I chatted with Andrew Al-Khouri—a musician and tax man who cooks everything from scratch, doesn't watch TV and happens to be Halifax's representative in Master Chef Canada's second season—over a piece of carrot cake. Get to know him before the show premieres this Sunday, February 1 on CTV after that big football thing.
Tell me a little bit about yourself. What are you doing when you're not cooking?
I'm one of those people who tries to get their hands into everything. So, I've been cooking my whole life, but I used to be a musician full-time, and I actually just recorded an album called Whiskey Burns. I was born and raised in Cape Breton, came up for university and stayed here. And now I work as a tax officer. The whole story for me [on Master Chef] is that I work in an office job that I and I want to make a change, and move into the culinary industry.
So you're a tax officer, a musician, a cook...
It doesn't stop there. I have a woodworking company as well, Exotic Woodcuts, which makes serving boards made out of olive trees. I sell those to restaurants and craft shows. I started a catering company in December called Zatar Catering, it's mostly private chef services, and I've been doing that on the weekends, on the side.
How'd you get into food in the first place?
For Middle Eastern families, food is very central. My parents moved over from Syria and came to Cape Breton, of all places, but in traditional Middle Eastern culture men don't really cook a whole lot in the family setting. I had a troubled relationship with my father and for me cooking was a sort of rebellion. My first memories of cooking are sitting on the countertop when he wanted me to the be out in the yard doing labour-type work. As I grew up I just got obsessed with food. Obsessed. I don't own a can or a loaf of bread, I make everything from scratch...pasta, everything. Something I believe is you get comfort from logical processes, and happiness from creative processes.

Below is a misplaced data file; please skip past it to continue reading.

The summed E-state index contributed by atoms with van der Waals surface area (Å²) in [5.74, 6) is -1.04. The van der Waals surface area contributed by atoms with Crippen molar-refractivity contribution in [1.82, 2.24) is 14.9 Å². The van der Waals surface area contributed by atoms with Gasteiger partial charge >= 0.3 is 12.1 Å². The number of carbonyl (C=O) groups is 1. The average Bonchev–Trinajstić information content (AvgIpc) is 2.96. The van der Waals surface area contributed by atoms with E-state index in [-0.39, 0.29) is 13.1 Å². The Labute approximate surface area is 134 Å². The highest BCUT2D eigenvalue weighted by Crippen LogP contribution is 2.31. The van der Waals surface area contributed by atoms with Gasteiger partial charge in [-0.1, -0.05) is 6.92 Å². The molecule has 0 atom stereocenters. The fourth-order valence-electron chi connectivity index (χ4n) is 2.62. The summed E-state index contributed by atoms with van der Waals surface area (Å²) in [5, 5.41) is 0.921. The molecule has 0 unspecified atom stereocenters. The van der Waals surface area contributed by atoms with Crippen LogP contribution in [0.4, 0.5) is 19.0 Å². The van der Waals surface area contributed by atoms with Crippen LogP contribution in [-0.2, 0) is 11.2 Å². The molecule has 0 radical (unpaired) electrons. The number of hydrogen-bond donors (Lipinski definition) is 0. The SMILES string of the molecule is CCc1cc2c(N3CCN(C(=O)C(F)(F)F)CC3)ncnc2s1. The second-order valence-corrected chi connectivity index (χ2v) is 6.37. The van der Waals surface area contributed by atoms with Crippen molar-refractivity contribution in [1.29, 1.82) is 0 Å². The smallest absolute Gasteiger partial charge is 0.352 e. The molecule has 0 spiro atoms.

Does a lot of your inspiration come from Middle Eastern style food?
I match ethnic cuisine, Middle Eastern at the centre but all ethnic cuisine, I match that with French technique. That's where my creative fusion is usually based. I think it lists my audition dish, donair gnocchi, which is pretty hilarious... [bursts into laughter]
Yeah, what the hell is that?
They asked me to provide a "signature dish" and I have some really beautiful ones, but I wanted something that spoke to Halifax and represented my vibe for this competition. So, one of my favourite things to make is gnocchi and I often host donair and shawarma parties in the backyard, so when I was coming up with the concept I was like—this is going to be the stupidest thing ever. It was a novelty, but when I made it I was like 'this is damn good'. The judges are either going to love it or hate it. The dish cost less that two dollars to make, it's essentially ground beef, flour, eggs and a sweet donair sauce.
What made you want to be on the show?
I wanted to be able to spark a change for myself. I'm in a rut, I'm doing something that doesn't give me happiness day-to-day so I thought this might be able to insight some change into my life so I can transition into something that fulfills me. And I'm a little bit of a show off, generally.
There's a lot of strategy involved in reality TV, what do you think you've got going for you?
I'm extremely competitive and I'm a strategist. If I play boardgames or video games it has to be a strategic game, I love chess. I think that's going to play in my favour, because I know it's not only about what you cook. I went into it with the mind set that I'm running my own race. Whenever anyone asked me for advice I always gave my honest opinion, and never tried to screw anyone over or anything like that…it's just not my style. I like to win fair and square. I'm not going to knock anyone's knees out to get ahead.
Watch this season's trailer here.